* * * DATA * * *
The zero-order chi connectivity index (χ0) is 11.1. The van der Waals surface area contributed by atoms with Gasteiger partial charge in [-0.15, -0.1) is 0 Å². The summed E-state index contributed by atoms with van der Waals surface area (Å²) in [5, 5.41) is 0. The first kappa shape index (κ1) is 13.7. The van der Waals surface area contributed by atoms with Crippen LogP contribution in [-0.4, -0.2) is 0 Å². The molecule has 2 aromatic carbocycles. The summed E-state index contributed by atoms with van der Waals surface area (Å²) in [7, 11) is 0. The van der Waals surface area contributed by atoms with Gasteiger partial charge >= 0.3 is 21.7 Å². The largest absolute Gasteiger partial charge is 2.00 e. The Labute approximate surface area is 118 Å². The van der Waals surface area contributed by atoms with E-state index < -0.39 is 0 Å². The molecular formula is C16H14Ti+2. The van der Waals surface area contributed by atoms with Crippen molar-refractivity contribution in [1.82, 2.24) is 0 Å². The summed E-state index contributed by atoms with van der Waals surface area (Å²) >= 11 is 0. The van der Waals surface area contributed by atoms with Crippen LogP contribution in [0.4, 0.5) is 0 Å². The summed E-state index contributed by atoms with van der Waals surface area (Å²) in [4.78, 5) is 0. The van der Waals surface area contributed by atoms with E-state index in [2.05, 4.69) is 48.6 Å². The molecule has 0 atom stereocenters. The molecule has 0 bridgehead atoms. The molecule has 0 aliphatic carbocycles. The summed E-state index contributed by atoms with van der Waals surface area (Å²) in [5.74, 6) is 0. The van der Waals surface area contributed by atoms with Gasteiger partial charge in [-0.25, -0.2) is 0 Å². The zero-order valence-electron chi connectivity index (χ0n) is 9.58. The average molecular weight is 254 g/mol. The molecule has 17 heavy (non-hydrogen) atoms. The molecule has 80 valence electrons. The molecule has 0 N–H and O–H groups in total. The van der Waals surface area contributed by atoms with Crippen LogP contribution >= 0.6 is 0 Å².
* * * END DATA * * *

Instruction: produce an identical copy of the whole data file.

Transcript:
The zero-order chi connectivity index (χ0) is 11.1. The van der Waals surface area contributed by atoms with Gasteiger partial charge in [-0.15, -0.1) is 0 Å². The summed E-state index contributed by atoms with van der Waals surface area (Å²) in [5, 5.41) is 0. The first kappa shape index (κ1) is 13.7. The van der Waals surface area contributed by atoms with Crippen LogP contribution in [-0.4, -0.2) is 0 Å². The molecule has 2 aromatic carbocycles. The summed E-state index contributed by atoms with van der Waals surface area (Å²) in [7, 11) is 0. The van der Waals surface area contributed by atoms with Gasteiger partial charge >= 0.3 is 21.7 Å². The largest absolute Gasteiger partial charge is 2.00 e. The Labute approximate surface area is 118 Å². The van der Waals surface area contributed by atoms with E-state index < -0.39 is 0 Å². The molecular formula is C16H14Ti+2. The van der Waals surface area contributed by atoms with Crippen molar-refractivity contribution in [1.82, 2.24) is 0 Å². The summed E-state index contributed by atoms with van der Waals surface area (Å²) >= 11 is 0. The van der Waals surface area contributed by atoms with Crippen LogP contribution in [0.4, 0.5) is 0 Å². The summed E-state index contributed by atoms with van der Waals surface area (Å²) in [4.78, 5) is 0. The van der Waals surface area contributed by atoms with E-state index in [2.05, 4.69) is 48.6 Å². The molecule has 0 atom stereocenters. The molecule has 0 bridgehead atoms. The molecule has 0 aliphatic carbocycles. The summed E-state index contributed by atoms with van der Waals surface area (Å²) in [5.74, 6) is 0. The van der Waals surface area contributed by atoms with Gasteiger partial charge in [-0.25, -0.2) is 0 Å². The zero-order valence-electron chi connectivity index (χ0n) is 9.58. The average molecular weight is 254 g/mol. The molecule has 17 heavy (non-hydrogen) atoms. The molecule has 80 valence electrons. The molecule has 0 N–H and O–H groups in total. The van der Waals surface area contributed by atoms with Crippen LogP contribution >= 0.6 is 0 Å².